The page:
Public Relations

Momentum Metropolitan kickstarts the IT careers of ten young women with bursary investment

According to the World Economic Forum’s 2020 Global Gender Gap Report, gender disparity in tech is a problem the world over. The study estimates that it will take 100 years to eventually close this gap. In a male-dominated IT landscape, amidst record unemployment lows, Momentum Metropolitan has joined forces with ITvarsity to help close the gap for women looking to build a career in tech.

Through the Momentum Metropolitan Foundation, Momentum identified and facilitated the application process of ten young women from across the country to enrol in a 12-month online ITvarsity course. This one-year accredited online course will focus on app development, giving them the opportunity to complete it at their own pace and in their own space.

Momentum Metropolitan’s Portfolio Head for Youth Employment, Nkosinathi Mahlangu says, “The importance of digital in the future careers of young South Africans means that this sector needs to be more accessible, especially for young black women. It is only through partnerships like this that we are able to bridge the gap between hardship and opportunity and do so for people in need in all corners of the country, no matter how remote.”

Through the partnership ITvarsity provides the education, while Momentum extends the reach of the education’s impact. With a CSI strategic focus on youth employment, the Momentum Metropolitan Foundation has access to a vast network for organisations that work with unskilled and unemployed youth.

“This course can be accessed from anywhere in the country,” explains Mahlangu. “As long as participants have access to a device and the internet, even a young woman in the middle of Ga-Matlala in Limpopo can be given access to this opportunity.”

Through Momentum’s extensive network of NPO partners, one just so happens to be located in the middle of Limpopo. “This is the kind of reach that ITvarsity may never have had, but together we are able to widen the net and bring opportunities to all South Africans,” says Mahlangu.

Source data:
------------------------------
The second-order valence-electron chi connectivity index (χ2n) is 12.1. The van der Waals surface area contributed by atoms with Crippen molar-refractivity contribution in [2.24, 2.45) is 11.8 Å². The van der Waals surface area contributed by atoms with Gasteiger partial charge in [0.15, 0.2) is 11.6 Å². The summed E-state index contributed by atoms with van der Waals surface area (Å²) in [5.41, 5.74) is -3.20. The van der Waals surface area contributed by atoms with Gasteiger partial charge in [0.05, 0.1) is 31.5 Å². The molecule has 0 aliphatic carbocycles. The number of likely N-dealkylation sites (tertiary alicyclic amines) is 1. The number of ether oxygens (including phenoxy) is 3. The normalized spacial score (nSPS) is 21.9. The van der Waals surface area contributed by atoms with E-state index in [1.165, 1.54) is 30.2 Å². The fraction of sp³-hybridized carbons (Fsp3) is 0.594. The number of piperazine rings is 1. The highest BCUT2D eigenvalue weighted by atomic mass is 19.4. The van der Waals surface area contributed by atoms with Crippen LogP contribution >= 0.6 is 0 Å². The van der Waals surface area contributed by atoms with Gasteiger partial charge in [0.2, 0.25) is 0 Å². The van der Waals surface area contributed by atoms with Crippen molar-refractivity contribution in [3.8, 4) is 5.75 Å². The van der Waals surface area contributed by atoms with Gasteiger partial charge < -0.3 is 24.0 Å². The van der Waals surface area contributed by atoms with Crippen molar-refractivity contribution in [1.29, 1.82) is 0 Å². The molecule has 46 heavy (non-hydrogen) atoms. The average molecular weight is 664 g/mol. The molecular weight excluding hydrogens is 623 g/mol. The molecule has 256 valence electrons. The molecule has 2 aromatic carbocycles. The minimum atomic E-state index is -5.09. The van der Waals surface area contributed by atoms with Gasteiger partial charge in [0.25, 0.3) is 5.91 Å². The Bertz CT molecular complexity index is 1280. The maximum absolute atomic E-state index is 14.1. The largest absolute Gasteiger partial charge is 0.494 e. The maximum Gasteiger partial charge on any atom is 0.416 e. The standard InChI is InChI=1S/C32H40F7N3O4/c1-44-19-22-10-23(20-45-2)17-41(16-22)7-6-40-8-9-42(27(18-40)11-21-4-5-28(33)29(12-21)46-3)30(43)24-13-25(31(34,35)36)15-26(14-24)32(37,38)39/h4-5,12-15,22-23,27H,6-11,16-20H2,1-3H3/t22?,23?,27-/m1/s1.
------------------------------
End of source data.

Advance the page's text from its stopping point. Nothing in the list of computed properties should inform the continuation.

Mahlangu believes the role that partnerships play in society are too often overlooked, especially where people with no access to opportunities are given a chance to participate and gather momentum on their journey to success – providing a much-needed boon to their communities but to the national economy.

Not only will these young women be on the road to attaining an industry-leading qualification, Mahlangu says the aim is to help build their careers by increasing their immediate access to opportunities in the ICT space.

He says, “The recent unemployment stats show that women, especially young black women remain the most vulnerable group in as far as employment opportunities are concerned and this partnership enables us to unlock opportunities in the IT sector to make it accessible for these women no matter where they live.”

Mahlangu firmly believes the tech and digital era needs to make space for all and that means bridging the gaps of gender and geography. “This is how we play our part to help get these talented women on their journey to success and we are proud to call ITvarsity ‘partner’ in this necessary endeavour.”

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